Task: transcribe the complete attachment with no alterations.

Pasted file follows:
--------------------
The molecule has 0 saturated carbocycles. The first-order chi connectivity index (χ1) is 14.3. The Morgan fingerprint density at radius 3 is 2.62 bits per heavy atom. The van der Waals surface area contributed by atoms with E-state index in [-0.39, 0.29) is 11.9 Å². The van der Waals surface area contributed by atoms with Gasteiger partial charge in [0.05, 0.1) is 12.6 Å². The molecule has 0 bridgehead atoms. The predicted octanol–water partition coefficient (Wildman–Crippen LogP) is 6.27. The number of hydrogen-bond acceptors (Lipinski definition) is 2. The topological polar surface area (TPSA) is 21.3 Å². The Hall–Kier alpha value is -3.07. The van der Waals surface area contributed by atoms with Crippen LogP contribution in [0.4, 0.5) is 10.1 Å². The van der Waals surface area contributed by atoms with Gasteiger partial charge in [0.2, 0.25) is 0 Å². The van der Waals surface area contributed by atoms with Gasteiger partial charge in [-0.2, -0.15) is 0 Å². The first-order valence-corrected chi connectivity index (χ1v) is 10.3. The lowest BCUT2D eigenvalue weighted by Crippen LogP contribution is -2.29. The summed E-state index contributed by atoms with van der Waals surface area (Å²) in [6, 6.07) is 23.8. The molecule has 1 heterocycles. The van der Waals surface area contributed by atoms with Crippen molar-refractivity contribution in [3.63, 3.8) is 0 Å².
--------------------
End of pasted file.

The molecule has 0 saturated carbocycles. The first-order chi connectivity index (χ1) is 14.3. The Morgan fingerprint density at radius 3 is 2.62 bits per heavy atom. The van der Waals surface area contributed by atoms with E-state index in [-0.39, 0.29) is 11.9 Å². The van der Waals surface area contributed by atoms with Gasteiger partial charge in [0.05, 0.1) is 12.6 Å². The molecule has 0 bridgehead atoms. The predicted octanol–water partition coefficient (Wildman–Crippen LogP) is 6.27. The number of hydrogen-bond acceptors (Lipinski definition) is 2. The topological polar surface area (TPSA) is 21.3 Å². The Hall–Kier alpha value is -3.07. The van der Waals surface area contributed by atoms with Crippen LogP contribution in [0.4, 0.5) is 10.1 Å². The van der Waals surface area contributed by atoms with Gasteiger partial charge in [0.2, 0.25) is 0 Å². The van der Waals surface area contributed by atoms with Gasteiger partial charge in [-0.2, -0.15) is 0 Å². The first-order valence-corrected chi connectivity index (χ1v) is 10.3. The lowest BCUT2D eigenvalue weighted by Crippen LogP contribution is -2.29. The summed E-state index contributed by atoms with van der Waals surface area (Å²) in [6, 6.07) is 23.8. The molecule has 1 heterocycles. The van der Waals surface area contributed by atoms with Crippen molar-refractivity contribution in [3.63, 3.8) is 0 Å².